interesting theory. my 10th grade history teacher talked about swimming as the meeting of the infinite and the infinitesimal

it would be strange to think something as mundane as a different type of swimsuit would be helping produce a crop of immensely talented young swimmers

however i notice from personal experience once someone gets to the age of 14, 90% of swimmers wear speedos (often with dragsuits, which i guess is some extra “coverage”)


Speedo would like to know where you would like your royalty check sent? They love when we in the swimming community refer to a brief suit as a speedo;) oh by the way Kleenex just called and wants to know if they can sponsor you? Seriously, good points about ways to overcome being exposed at an awkward time for boys. More likely all of the above (or below ) comments that lead to improvement.

cynthia curran

The answer is the Jammer. The first generation of kids who wore jammers is now growing up and getting fast. In the past, speedos were worn by age groupers and once you got to a certain age you quit swimming cuz boys are self conscious in speedos. Along comes the practice jammer in the 2000s and boom boys stayed with the sport. Thats my hypothesis at least.

Jammers have nothing to do with it, there were more male to female swimmers in the 1970’s, because their were a lot more college programs for males. Probably, having kids do underwaters helped younger males become faster but with males aged helps more than with females.


There has always been more girls in swimming since ancient times only at the college level until late 70’s at that level did that change. The ratio of boys to girls has only gotten slightly closer in more recent times.


ok so i agree that sergio is great, but this ignores the fact that a lot of his swimmers come into his program after already proving themselves. On the other hand, NCAP has proved itself to be the premier age group club in the country during this meet. Cassidy bayer, andrew seliskar, janet hu, and katie ledecky come to mind immediately, not to mention swimmers like matt mclean who come from the program. i may be overlooking some other teams, but this seems absolutely ridiculous to me, and very impressive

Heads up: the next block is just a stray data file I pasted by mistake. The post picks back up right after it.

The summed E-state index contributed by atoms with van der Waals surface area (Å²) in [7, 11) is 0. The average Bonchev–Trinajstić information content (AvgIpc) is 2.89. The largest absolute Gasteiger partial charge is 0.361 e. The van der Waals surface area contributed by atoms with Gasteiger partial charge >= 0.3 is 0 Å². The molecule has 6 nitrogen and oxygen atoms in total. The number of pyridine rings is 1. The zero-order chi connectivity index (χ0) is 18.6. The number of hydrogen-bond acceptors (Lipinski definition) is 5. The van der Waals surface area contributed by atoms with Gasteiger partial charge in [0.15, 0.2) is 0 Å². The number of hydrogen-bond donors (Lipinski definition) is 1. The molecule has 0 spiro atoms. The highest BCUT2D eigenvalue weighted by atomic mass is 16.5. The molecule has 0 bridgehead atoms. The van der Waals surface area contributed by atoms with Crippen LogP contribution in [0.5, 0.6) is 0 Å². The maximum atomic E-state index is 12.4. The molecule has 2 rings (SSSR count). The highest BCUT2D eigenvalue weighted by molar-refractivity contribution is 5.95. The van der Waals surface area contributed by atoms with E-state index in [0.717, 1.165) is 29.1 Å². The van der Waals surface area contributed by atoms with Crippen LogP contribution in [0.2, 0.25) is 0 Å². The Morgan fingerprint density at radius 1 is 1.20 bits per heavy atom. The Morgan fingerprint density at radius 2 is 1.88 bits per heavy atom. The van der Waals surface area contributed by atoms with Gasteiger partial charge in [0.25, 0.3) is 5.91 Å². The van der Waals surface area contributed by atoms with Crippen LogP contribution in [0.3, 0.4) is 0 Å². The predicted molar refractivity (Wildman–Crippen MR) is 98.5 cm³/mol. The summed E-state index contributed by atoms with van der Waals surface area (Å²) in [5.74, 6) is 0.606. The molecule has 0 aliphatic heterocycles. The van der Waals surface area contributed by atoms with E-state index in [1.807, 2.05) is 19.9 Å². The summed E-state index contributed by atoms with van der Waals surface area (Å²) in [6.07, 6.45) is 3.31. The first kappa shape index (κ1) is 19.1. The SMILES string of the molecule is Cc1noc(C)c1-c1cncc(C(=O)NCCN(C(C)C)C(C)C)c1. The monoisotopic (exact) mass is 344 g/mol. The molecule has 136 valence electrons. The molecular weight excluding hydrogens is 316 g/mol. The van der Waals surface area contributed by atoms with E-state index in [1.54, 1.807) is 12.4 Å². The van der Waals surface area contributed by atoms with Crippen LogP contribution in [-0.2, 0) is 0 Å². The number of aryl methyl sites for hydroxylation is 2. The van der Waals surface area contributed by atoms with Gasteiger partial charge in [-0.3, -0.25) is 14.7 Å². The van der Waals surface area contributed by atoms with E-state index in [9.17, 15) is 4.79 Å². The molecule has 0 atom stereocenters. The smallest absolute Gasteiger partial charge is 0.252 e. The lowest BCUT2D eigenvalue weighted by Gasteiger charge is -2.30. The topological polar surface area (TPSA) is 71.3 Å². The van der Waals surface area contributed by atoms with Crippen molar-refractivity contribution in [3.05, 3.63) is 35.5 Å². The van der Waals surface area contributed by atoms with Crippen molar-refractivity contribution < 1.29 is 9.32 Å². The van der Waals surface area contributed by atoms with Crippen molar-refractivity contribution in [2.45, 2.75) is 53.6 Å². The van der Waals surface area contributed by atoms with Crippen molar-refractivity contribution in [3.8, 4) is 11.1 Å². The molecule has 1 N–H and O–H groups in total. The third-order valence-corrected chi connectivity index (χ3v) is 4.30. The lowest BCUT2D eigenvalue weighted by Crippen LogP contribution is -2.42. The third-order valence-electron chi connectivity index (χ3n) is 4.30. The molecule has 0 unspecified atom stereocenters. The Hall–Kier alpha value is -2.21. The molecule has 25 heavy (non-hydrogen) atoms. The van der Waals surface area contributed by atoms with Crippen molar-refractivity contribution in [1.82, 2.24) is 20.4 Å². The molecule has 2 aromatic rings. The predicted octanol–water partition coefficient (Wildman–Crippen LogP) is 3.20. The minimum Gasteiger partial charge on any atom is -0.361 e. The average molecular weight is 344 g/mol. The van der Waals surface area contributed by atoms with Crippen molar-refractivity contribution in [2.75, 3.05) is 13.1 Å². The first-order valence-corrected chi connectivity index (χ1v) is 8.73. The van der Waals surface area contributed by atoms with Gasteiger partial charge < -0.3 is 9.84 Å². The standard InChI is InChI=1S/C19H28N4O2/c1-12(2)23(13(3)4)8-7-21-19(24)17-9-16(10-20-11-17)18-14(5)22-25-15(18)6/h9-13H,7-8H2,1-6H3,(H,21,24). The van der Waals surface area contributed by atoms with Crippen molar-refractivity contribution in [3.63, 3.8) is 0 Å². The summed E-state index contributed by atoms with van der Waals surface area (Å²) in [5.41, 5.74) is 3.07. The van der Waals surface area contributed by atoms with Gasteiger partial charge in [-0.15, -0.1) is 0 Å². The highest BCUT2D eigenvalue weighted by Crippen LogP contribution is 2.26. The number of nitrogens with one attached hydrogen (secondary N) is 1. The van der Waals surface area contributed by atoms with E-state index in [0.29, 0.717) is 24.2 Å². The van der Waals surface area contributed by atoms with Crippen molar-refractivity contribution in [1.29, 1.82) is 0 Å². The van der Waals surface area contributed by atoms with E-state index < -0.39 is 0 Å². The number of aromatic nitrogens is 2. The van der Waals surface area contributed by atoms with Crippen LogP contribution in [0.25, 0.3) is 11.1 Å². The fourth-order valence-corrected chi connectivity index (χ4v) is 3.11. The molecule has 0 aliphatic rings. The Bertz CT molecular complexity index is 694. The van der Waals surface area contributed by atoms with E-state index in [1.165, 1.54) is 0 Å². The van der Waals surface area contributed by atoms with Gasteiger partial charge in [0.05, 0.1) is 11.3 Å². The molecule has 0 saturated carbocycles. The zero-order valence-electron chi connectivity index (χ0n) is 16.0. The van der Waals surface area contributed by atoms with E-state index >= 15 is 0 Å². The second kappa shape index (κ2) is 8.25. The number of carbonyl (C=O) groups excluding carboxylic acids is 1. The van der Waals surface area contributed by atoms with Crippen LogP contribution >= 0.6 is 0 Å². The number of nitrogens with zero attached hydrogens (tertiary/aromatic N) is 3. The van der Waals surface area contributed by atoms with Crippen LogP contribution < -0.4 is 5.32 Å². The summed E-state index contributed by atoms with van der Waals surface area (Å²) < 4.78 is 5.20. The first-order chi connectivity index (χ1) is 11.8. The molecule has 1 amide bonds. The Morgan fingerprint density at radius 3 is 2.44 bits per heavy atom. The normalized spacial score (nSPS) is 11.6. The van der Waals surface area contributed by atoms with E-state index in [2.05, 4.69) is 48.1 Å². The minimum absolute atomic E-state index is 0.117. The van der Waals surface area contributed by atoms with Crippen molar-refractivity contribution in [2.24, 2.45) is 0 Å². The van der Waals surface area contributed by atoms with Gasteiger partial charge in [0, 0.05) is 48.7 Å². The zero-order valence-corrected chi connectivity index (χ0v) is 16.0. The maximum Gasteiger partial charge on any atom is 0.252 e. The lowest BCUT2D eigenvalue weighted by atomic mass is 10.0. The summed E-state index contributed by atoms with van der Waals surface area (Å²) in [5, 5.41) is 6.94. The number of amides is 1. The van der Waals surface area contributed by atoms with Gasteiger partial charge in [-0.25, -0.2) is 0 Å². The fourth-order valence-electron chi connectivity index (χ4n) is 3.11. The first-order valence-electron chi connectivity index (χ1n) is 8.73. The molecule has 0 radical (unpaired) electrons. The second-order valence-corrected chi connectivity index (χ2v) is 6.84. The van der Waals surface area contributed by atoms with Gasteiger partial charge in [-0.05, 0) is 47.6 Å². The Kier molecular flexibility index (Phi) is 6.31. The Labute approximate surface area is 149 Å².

NCAP is a great club team, but don’t they have a bunch of teams all across the DC area? I don’t have the numbers, but I’d be willing to bet that their overall numbers are astronomically higher than Bolles. Bolles is just 1 team in one location, so there is a big difference between the two.


oh for sure, and im not really trying to compare the two, i think they have five sites in the dc area with senior caliber training groups. But the coaches all work together, and from a developmental standpoint, they obviously have got something figured out. so thats one thing, and the other is that those swimmers have all been developed from a young age on that team, can bolles say the say thing?

they really are two completely different programs with different strengths, and both deserve recognition, but all im saying is that NCAP, in my mind, have proved themselves to be the best age group developmental team in the country right now


They have about 10 sites located across the DC metro region, and each one has a senior level training group. Each site operates as a separate club of sorts, and they all have a different head coach. Top level sites include the Tysons location, home to Andrew Seliskar, Megan Byrnes, and Janet Hu (head coach John Flanagan), the Alexandria site, home to Cassidy Bayer (head coach Jeff King), and the GP site, home to Katie Ledecky, Andrew Gemmell, Carsten Vissering (Bruce Gemmell).


ok i know they have a lot of sites, but which ones are the senior group ones? im aware of tysons, american, prep, burke, and alexandria

Larry Fireman

Sergio himself came from NCAP (Curl-Burke, at the time).


Bolles has less than 300 kids with one long course pool, one short course pool in one location.

About Chris DeSantis

Chris DeSantis

Chris DeSantis is a swim coach, writer and swimming enthusiast. Chris does private consulting and coaching with teams and individuals. You can find him at www.facebook.com/cdswimcoach. Chris is a 2009 Graduate from the Masters of Applied Positive Psychology program at the University of Pennsylvania. He was the first professional athletic coach …